The foregoing description of a preferred embodiment of the invention has been presented for purposes of illustration and description. It is not intended to be exhaustive or to limit the invention to the precise form disclosed, and modifications and variations are possible in light of the above teachings or may be acquired from practice of the invention. The embodiment was chosen and described in order to explain the principles of the invention and its practical application to enable one skilled in the art to utilize the invention in various embodiments and with various modifications as are suited to the particular use contemplated. It is intended that the scope of the invention be defined by the claims appended hereto, and their equivalents.

Patent Citations
Cited PatentFiling datePublication dateApplicantTitle
US4746983 *Dec 19, 1986May 24, 1988Sony CorporationPicture-in-picture television receiver with separate channel display
US5305113 *Nov 24, 1992Apr 19, 1994Sony CorporationMotion picture decoding system which affords smooth reproduction of recorded motion picture coded data in forward and reverse directions at high speed
US5504585 *Sep 22, 1993Apr 2, 1996Sony CorporationApparatus and method for providing plural pictures while searching a recording medium whereon a compressed picture signal is recorded
Referenced by
Citing PatentFiling datePublication dateApplicantTitle
US6222979 *Feb 17, 1998Apr 24, 2001Thomson Consumer ElectronicsMemory control in trick play mode
US6311013Apr 15, 1998Oct 30, 2001Sony CorporationSignal reproducing apparatus and signal reproducing method
US6347186 *Jun 9, 1998Feb 12, 2002Funai Electric Co., Ltd.Disk playback device for performing special playback mode established by single special playback key, and media storing playback control program for same
US6377745 *Feb 9, 1998Apr 23, 2002Sony CorporationRecording/reproducing apparatus and method
US6393204 *Oct 31, 1997May 21, 2002Matsushita Electric Co., Ltd.Digital motion picture decoding apparatus and digital motion picture decoding method
US6707778Sep 15, 2000Mar 16, 2004Thomson Licensing S.A.Edit to picture without decoding and re-encoding of MPEG bit stream for recordable DVD
US6728475Dec 28, 2001Apr 27, 2004Matsushita Electric Industrial Co., Ltd.Digital motion picture decoding apparatus and digital motion picture decoding method
US6738562 *Sep 21, 2000May 18, 2004Matsushita Electric Industrial Co., Ltd.Optical disc playback apparatus
US6778265Sep 15, 2000Aug 17, 2004Thomson Licensing S.A.Copy feature for recordable DVD editing
US6804449 *Jan 5, 2000Oct 12, 2004Genesis Microchip Inc.DVD reverse playback methods and apparatus
US7349476Mar 28, 2005Mar 25, 2008Matsushita Electric Industrial Co., Ltd.Digital motion picture decoding apparatus and digital motion picture decoding method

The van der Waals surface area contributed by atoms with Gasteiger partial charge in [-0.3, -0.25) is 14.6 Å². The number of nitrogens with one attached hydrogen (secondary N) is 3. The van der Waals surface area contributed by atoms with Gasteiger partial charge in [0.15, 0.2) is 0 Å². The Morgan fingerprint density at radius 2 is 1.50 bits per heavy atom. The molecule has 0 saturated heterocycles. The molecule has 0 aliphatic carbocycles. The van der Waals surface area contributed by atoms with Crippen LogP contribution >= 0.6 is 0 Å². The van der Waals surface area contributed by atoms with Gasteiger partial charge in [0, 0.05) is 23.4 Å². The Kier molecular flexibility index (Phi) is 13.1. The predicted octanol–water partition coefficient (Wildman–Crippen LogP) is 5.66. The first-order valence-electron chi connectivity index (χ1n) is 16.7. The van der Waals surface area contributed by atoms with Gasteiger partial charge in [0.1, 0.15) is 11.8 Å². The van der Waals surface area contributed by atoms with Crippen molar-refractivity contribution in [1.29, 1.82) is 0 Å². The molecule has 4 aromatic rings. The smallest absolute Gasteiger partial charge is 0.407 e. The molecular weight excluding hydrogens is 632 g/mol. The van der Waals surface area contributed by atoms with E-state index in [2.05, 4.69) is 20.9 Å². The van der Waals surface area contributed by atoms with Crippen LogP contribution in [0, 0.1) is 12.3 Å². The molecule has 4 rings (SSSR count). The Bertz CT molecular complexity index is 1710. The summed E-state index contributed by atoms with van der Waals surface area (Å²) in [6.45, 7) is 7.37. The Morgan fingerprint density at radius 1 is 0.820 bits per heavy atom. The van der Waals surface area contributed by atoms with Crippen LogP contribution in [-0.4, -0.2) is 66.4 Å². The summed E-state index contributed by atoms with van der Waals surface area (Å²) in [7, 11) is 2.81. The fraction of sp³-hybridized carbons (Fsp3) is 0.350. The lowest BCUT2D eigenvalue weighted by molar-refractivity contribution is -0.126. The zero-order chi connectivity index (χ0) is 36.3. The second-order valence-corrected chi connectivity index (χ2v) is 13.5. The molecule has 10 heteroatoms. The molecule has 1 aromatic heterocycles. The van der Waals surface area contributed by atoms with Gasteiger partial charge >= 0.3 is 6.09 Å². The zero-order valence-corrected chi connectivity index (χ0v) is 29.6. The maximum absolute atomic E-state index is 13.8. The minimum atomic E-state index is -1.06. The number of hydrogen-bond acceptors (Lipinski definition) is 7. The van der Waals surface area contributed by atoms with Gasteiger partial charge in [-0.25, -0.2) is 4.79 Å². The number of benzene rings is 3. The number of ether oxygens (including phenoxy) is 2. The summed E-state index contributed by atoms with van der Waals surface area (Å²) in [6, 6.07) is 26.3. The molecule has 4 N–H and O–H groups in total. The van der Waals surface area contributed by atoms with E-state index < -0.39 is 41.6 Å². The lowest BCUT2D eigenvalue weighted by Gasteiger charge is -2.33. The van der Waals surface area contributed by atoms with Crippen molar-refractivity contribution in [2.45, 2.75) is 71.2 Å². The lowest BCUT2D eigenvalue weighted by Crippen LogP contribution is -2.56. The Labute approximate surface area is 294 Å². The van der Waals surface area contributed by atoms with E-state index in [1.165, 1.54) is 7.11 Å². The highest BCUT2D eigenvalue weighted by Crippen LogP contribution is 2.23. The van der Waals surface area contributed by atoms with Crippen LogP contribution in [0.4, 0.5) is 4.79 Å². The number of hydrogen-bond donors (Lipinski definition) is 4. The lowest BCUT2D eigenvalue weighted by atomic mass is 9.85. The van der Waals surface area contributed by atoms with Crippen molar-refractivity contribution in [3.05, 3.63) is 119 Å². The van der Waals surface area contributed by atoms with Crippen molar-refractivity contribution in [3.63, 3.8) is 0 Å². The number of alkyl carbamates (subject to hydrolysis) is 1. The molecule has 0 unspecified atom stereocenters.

US7412154Mar 22, 2004Aug 12, 2008Matsushita Electric Industrial Co., Ltd.Digital motion picture decoding apparatus and digital motion picture decoding method
US8116616 *Oct 30, 2007Feb 14, 2012Prime Research Alliance E., Inc.Alternative advertising in prerecorded media
US8185929May 27, 2005May 22, 2012Cooper J CarlProgram viewing apparatus and method
US8274676 *Mar 18, 2005Sep 25, 2012Canon Kabushiki KaishaImage output control apparatus
US8290351Nov 14, 2001Oct 16, 2012Prime Research Alliance E., Inc.Alternative advertising in prerecorded media
US8326116Jun 2, 2005Dec 4, 2012Panasonic CorporationRecording medium, reproduction device program, and reproduction method
US8326609 *Jun 29, 2007Dec 4, 2012Lg Electronics Inc.Method and apparatus for an audio signal processing
US8340495Jun 8, 2005Dec 25, 2012Sony CorporationData processing device, data processing method, program, program recording medium, data recording medium, and data structure
US8391672Aug 7, 2007Mar 5, 2013Panasonic CorporationRecording medium, reproduction device, program, and reproduction method
US8428427Sep 14, 2005Apr 23, 2013J. Carl CooperTelevision program transmission, storage and recovery with audio and video synchronization
US8532458 *Jul 6, 2005Sep 10, 2013Samsung Electronics Co., Ltd.Picture search method and apparatus for digital reproduction
US8769601Mar 5, 2010Jul 1, 2014J. Carl CooperProgram viewing apparatus and method
US20090278995 *Jun 29, 2007Nov 12, 2009Oh Hyeon OMethod and apparatus for an audio signal processing
US20100278229 *Jun 3, 2010Nov 4, 2010Nds LimitedSystem for random access to content
US20130058619 *Aug 24, 2012Mar 7, 2013Nikon CorporationImaging device and image-audio playback device
Classifications
U.S. Classification386/314, 386/E09.013, G9B/27.002, 386/E05.052, G9B/27.05, G9B/27.051, G9B/27.019, G9B/27.037, 386/320, 386/355, 386/328
International ClassificationH04N9/87, G10H1/00, G11B20/00, G11B20/10, G11B7/005, G11B7/0037, H04N5/926, G11B7/013, G11B20/12, H04N9/804, G11B27/00, G11B27/34, G06T9/00, H04N5/783, G11B27/10, G10H1/36, H04N9/806, H04N5/85, G11B27/32, G11B27/30
Cooperative ClassificationG11B27/34, G11B7/005, G10H1/368, G11B27/005, H04N9/8063, G06T9/007, H04N5/85, H04N5/9264, G11B27/3063, G10H1/363, G11B20/10, G10H2240/066, G11B7/0037, H04N5/783, G11B2220/2545, G11B2220/213, H04N9/87, G10H1/0041, G11B27/105, G11B20/1217, G11B27/329, G11B27/3027, H04N9/8042, G06T9/004, G11B7/013, G11B20/00007
European ClassificationH04N9/87, G11B27/30C, G10H1/00R2, H04N5/926B3, G06T9/00T, G10H1/36K7, H04N5/783, G11B27/00V, H04N9/804B, G11B27/10A1, G11B27/32D2, G06T9/00P, G11B27/30C2, G10H1/36K2, G11B27/34
Legal Events
DateCodeEventDescription
Apr 14, 2011FPAYFee payment
Year of fee payment: 12
Apr 19, 2007FPAYFee payment
Year of fee payment: 8
Apr 18, 2003FPAYFee payment
Year of fee payment: 4